Combined Heat And Power Group

asked the Secretary of State for Energy if he will list the members of the Combined Heat and Power Group; and how many times it met in 1977.

The Combined Heat and Power Group have met three times so far this year with the membership shown. Much of the ongoing work on combined heat and power has been delegated by the main group to various working parties. For example, further work on estimating the national potential for combined heat and power is being carried out and five areas of Britain are being surveyed for this purpose.Dr. W. C. Marshall, UKAEA—Chairman of Group.Mr. A. N. Britten, Imperial Chemical Industries.Mr. P. L. Bakke, Building Research Establishment.Mr. J. A. Burchnall, The Electricity Council.Mr. G. G. Campbell, Department of Energy.Professor J. M. Cassels, University of Liverpool.Dr. E. Clatworthy, British Gas Corporation.Sir H. Clay, McLellan and Partners.Mr. J. Cohen, Department of Energy.Mr. D. C. Gore, Department of Energy.Dr. G. F. Hewitt, Atomic Energy Research Establishment.Dr. J. H. Horlock, University of Salford.Mr. R. C. Huxford, National Coal Board.Professor N. Kurti, University of Oxford.Miss P. R. Tindale, Department of the Environment.Mr. J. C. Waterton, South of Scotland Electricity Board.Dr. J. K. Wright, Central Electricity Generating Board.

Coal Miners (Pay)

asked the Secretary of State for Energy what effect the implementation of the National Union of Mineworkers' Union claim for £135 a week for miners would have on both the price of coal and the retail price index, assuming it were implemented as regards different grades in the way envisaged by the National Union of Mineworkers and also assuming no increase in productivity.

Transport

Road Construction (Kent)

asked the Secretary of State for Transport what are the estimated completion dates for all motorway and trunk road schemes in Kent that are now under construction in the firm programme and in the preparation pool.

The schemes are listed in the table. The expected start dates for those not yet in construction must be approximate, and they are shown in time bands. Most will be built with two-year contracts.

Under ConstructionEstimated Completion Date
M25 Westerham-Sundridge RoadSummer 1979
M25 Sevenoaks InterchangeSpring 1980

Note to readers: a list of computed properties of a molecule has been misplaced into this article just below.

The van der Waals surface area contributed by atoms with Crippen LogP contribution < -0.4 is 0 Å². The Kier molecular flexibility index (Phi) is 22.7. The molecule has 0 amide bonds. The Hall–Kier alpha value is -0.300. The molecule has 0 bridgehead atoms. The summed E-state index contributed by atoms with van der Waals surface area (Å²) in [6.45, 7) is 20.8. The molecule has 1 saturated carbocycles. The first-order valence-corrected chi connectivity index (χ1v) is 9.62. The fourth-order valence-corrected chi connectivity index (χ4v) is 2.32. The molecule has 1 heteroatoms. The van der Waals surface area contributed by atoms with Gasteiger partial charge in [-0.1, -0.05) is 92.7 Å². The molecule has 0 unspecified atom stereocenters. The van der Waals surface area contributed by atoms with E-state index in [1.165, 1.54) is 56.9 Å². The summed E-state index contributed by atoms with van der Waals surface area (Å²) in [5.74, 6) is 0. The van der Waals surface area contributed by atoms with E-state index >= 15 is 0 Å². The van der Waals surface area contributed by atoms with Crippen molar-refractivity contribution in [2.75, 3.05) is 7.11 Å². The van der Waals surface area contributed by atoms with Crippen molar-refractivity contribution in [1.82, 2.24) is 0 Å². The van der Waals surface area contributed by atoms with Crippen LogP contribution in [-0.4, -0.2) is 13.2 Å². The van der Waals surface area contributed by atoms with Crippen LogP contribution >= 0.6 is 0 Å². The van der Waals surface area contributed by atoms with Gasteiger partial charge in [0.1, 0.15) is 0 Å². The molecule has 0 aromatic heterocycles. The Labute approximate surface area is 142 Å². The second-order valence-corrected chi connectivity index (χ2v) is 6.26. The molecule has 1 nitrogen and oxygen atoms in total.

M20 West Kingsdown-WrothamAutumn 1980
M26 Dunton Green-WrothamAutumn 1980
In Firm ProgrammeEstimated Start Date
A2 Canterbury Bypass (Railway Bridge)(a)
A2 Canterbury Bypass (Main Works)(b)
M20 Ashford-Sellindge(b)
M20 Sellindge-Folkestone(b)
M20 Maidstone-Ashford(c)
In Preparation Pool
M25 Swanley-Sevenoaks Link(c)
A21 Pembury Bypass(c)
A20 Folkestone-Dover(c)

Footnote: Start dates are quoted in bands and are subject to change.

( a) 1977.

( b) 1978 and 1979.

( c) 1980–1982.

M20 (Ashford-Folkestone)

asked the Secretary of State for Transport when he will announce the proposed starting dates and design stan- dards for the various sections of the Ashford-Folkestone M20 motorway.

As soon as we have completed our review of schemes in the light of the White Paper on Transport Policy.

W & C French (Construction) Ltd

asked the Secretary of State for Transport whether W. & C. French (Construction) Ltd. has now repaid all amounts due under the arrangement whereby it was given financial assistance to complete his Department's trunk road contracts.

Yes. Under the arrangements anounced on 22nd May 1975 the Government undertook to make an ex-gratia payment to W. & C. French (Construction) Ltd., of £9·5 million and additionally to make available a loan of up to a maximum of £4·5 million. If the total loss on the contracts was less than the forecast loss, the company undertook to repay half the difference. The Department's independent accountants have stated that in their opinion no repayment on this account is likely. Apart from some outstanding claims still to he settled, the aggregate losses on the contracts exceed the forecast loss by over £5 million.The company drew £1·5 million of the £4·5 million loan facility. This amount would have been repayable in six equal instalments beginning in September 1977, but at the company's request the Department agreed to allow early repayment of the loan, either in whole or by instalments, for an additional lump sum premium of 9 per cent. This negotiated settlement also provided that, prior to September 1978, the Department would not exercise its rights to convert any outstanding amounts of the loan into equity. In the event, the company repaid the whole of the loan, together with the premium of £135,000, on 12th August 1977.